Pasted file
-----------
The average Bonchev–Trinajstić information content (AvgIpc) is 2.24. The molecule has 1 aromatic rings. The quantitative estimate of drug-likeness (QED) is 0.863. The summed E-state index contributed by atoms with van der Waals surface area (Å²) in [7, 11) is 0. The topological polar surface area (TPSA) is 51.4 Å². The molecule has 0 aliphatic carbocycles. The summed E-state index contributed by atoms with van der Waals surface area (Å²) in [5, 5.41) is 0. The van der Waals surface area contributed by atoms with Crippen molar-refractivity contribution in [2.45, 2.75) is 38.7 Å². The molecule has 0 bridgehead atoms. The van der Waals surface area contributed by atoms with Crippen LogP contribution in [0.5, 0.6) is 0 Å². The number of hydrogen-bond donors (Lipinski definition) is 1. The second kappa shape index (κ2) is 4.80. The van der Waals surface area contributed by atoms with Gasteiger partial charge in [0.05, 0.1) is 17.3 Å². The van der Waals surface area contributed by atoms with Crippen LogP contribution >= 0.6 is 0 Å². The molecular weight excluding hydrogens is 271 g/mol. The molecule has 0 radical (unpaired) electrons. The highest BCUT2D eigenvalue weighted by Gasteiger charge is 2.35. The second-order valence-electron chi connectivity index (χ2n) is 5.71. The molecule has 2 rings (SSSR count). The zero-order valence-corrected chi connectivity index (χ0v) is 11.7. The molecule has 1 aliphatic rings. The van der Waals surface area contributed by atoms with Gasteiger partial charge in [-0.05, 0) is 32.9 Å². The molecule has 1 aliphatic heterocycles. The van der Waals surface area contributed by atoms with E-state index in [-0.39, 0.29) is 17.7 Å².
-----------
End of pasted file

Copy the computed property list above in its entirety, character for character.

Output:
The average Bonchev–Trinajstić information content (AvgIpc) is 2.24. The molecule has 1 aromatic rings. The quantitative estimate of drug-likeness (QED) is 0.863. The summed E-state index contributed by atoms with van der Waals surface area (Å²) in [7, 11) is 0. The topological polar surface area (TPSA) is 51.4 Å². The molecule has 0 aliphatic carbocycles. The summed E-state index contributed by atoms with van der Waals surface area (Å²) in [5, 5.41) is 0. The van der Waals surface area contributed by atoms with Crippen molar-refractivity contribution in [2.45, 2.75) is 38.7 Å². The molecule has 0 bridgehead atoms. The van der Waals surface area contributed by atoms with Crippen LogP contribution in [0.5, 0.6) is 0 Å². The number of hydrogen-bond donors (Lipinski definition) is 1. The second kappa shape index (κ2) is 4.80. The van der Waals surface area contributed by atoms with Gasteiger partial charge in [0.05, 0.1) is 17.3 Å². The van der Waals surface area contributed by atoms with Crippen LogP contribution >= 0.6 is 0 Å². The molecular weight excluding hydrogens is 271 g/mol. The molecule has 0 radical (unpaired) electrons. The highest BCUT2D eigenvalue weighted by Gasteiger charge is 2.35. The second-order valence-electron chi connectivity index (χ2n) is 5.71. The molecule has 2 rings (SSSR count). The zero-order valence-corrected chi connectivity index (χ0v) is 11.7. The molecule has 1 aliphatic rings. The van der Waals surface area contributed by atoms with Gasteiger partial charge in [-0.05, 0) is 32.9 Å². The molecule has 1 aliphatic heterocycles. The van der Waals surface area contributed by atoms with E-state index in [-0.39, 0.29) is 17.7 Å².